A FORECAST wetter start to 2021 is a positive for most industries, including red meat, dairy, horticulture and grain producers who will look to further increase production following a strong 2020, according to Rural Bank’s ‘Australian agriculture outlook 2021’ released today.
However, the report says increased rainfall over the summer poses a risk to grain quality for southern grain growers.
On the positive side, winter cereal production in Australia is above average with year-on-year production increasing in all states, though to a lesser extent in Western Australia.
Aided by an increased planted area as well as improved seasonal conditions, wheat production is expected to increase 84 per cent year- on-year, and 25pc above five-year averages to almost 28 million tonnes (Mt).
The report says improved seasonal conditions are reducing demand for supplementary feeding and increased production will see domestic demand ease, but Australia is well positioned to capitalise on firm wheat export demand, particularly for high protein grades.
Barley, chickpea price declines
There is limited upside in the coming months for barley prices, having lost close to 20pc of their value, or around $50 per tonne to sit slightly below the 10-year price average following China’s announcement of tariffs in May 2020.
In canola, Australian production is 18pc above average following year-on-year growth of 46pc to 3.6Mt as production improved in all states except WA.
Prices for chickpeas and lentils are expected to decline in coming months as harvest selling satiates export demand.
Rural Bank regional manager agribusiness – western Victoria, Greg Kuchel, said as harvest drew to a close, growers would direct focus towards grain prices which were expected to trend lower in the new year.
“Increased production will offer some the chance to store and market grain for a higher price, while others will elect to sell early to generate cashflow after a run of poor seasons. However, there are risks which will need to be managed such as quality concerns and uncertain export demand which may lead to softer grain prices,” he said.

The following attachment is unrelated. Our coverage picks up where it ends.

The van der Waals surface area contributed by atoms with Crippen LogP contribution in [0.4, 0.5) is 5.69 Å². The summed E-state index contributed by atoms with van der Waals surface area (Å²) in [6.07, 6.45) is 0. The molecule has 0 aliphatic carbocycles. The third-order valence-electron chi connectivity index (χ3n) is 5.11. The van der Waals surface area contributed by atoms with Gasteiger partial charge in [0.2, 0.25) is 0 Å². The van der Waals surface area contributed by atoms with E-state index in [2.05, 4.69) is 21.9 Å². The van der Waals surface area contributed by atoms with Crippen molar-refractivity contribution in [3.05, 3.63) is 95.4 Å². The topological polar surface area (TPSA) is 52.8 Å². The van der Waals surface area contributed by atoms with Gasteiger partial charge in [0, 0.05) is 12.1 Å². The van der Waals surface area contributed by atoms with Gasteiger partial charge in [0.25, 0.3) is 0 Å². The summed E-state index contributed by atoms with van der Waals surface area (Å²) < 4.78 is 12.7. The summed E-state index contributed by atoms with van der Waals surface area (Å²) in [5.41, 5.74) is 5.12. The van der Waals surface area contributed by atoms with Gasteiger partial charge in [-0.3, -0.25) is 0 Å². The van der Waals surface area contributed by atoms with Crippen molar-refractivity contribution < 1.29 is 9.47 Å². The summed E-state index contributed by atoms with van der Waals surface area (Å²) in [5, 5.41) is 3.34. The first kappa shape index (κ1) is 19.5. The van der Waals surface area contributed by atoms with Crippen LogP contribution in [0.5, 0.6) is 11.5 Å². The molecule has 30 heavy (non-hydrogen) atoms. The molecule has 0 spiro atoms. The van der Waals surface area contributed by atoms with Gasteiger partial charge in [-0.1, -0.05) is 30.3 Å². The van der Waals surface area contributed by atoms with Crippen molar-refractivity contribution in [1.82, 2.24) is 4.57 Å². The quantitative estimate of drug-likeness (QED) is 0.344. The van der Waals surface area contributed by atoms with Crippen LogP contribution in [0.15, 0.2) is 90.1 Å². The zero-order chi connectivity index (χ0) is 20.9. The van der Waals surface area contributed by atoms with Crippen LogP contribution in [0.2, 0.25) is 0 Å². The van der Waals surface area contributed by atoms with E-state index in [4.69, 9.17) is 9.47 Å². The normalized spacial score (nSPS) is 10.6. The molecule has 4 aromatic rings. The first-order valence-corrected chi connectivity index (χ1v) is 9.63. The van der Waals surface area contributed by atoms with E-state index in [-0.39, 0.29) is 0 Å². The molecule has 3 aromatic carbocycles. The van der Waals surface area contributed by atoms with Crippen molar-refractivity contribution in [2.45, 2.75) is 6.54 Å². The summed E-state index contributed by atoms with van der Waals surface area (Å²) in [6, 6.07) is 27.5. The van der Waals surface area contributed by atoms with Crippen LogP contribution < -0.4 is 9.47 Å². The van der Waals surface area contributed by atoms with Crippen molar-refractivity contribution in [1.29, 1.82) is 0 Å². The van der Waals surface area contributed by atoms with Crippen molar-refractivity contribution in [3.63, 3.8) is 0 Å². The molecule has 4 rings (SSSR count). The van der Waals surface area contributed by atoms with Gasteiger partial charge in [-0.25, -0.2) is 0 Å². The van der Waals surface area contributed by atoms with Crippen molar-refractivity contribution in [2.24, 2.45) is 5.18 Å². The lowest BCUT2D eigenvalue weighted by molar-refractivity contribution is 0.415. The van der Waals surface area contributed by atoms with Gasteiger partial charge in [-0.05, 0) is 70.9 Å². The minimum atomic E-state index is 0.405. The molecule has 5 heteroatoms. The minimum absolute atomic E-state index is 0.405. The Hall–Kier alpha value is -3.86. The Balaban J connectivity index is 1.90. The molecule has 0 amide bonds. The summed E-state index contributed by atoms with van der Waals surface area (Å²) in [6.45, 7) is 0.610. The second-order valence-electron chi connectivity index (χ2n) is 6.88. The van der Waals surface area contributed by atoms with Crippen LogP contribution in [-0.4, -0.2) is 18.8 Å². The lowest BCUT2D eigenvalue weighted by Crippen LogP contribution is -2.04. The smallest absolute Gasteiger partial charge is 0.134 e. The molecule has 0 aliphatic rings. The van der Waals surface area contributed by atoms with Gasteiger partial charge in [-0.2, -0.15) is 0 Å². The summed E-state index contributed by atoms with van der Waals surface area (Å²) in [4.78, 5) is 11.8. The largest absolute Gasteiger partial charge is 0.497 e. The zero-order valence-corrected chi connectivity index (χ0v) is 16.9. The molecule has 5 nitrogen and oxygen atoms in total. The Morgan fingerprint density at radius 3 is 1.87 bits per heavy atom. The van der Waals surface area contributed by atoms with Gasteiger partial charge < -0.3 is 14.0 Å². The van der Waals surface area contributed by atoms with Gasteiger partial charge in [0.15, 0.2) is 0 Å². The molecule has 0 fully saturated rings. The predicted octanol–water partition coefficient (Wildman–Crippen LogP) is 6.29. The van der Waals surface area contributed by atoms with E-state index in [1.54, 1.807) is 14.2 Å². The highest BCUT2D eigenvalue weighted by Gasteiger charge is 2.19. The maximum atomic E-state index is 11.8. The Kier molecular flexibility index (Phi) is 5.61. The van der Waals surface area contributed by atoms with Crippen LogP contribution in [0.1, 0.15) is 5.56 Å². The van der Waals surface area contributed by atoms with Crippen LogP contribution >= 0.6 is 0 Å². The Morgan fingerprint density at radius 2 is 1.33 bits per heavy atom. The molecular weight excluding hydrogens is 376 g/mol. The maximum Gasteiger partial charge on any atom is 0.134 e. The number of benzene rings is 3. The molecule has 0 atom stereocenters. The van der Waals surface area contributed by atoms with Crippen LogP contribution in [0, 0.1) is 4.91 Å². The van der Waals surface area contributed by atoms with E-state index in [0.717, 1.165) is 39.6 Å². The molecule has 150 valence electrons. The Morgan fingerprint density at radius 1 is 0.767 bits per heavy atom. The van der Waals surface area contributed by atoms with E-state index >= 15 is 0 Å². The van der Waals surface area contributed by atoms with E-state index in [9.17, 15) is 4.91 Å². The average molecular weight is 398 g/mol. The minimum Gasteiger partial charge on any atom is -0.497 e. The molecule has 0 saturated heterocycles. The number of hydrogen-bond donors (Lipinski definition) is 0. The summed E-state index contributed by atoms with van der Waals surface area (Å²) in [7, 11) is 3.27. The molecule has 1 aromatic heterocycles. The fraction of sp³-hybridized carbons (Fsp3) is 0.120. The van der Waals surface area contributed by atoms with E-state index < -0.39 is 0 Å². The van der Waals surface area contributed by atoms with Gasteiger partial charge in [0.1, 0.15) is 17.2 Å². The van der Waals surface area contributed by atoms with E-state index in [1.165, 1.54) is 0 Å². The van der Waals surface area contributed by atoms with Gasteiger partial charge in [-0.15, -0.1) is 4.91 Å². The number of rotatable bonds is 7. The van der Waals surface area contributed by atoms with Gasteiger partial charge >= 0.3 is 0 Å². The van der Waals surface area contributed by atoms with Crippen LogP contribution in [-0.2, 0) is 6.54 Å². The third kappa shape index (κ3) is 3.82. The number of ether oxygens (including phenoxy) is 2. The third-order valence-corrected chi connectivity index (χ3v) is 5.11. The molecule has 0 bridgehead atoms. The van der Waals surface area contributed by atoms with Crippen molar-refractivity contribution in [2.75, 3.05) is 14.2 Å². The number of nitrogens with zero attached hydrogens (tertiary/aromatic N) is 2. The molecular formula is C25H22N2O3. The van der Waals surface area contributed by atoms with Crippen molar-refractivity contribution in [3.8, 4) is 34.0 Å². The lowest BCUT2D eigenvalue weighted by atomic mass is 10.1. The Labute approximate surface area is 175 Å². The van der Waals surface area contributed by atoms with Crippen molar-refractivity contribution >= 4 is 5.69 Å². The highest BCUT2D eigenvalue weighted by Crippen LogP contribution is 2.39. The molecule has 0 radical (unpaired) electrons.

Rural Bank chief operating officer, Will Rayner, said that with production levels increasing across many commodities, there were significant opportunities heading into 2021.
“Favourable seasonal conditions have brought much needed rainfall for producers and we expect 2021 to be positive from a supply point of view. Increased water availability alongside strong restocking activity in 2020 and access to feed will help keep production levels strong,” he said.
“A number of commodities have been significantly affected by recent trade sanctions put in place by China. We have seen a pattern emerge of disruption to commodities including barley, beef and wine and producers will need closely watch this in coming months.
“The signing of the Regional Comprehensive Economic Partnership (RCEP) is a positive sign for Australian producers looking to diversify export markets. It is likely to provide non-tariff advances among the 15 countries, with our two largest agricultural export markets China and Japan also signatories to the partnership.”
Source: Rural Bank
To view the full Australian agriculture outlook 2021 visit: https://www.ruralbank.com.au/knowledge-and-insights/publications/agriculture-outlook/australian-agriculture-outlook-2021/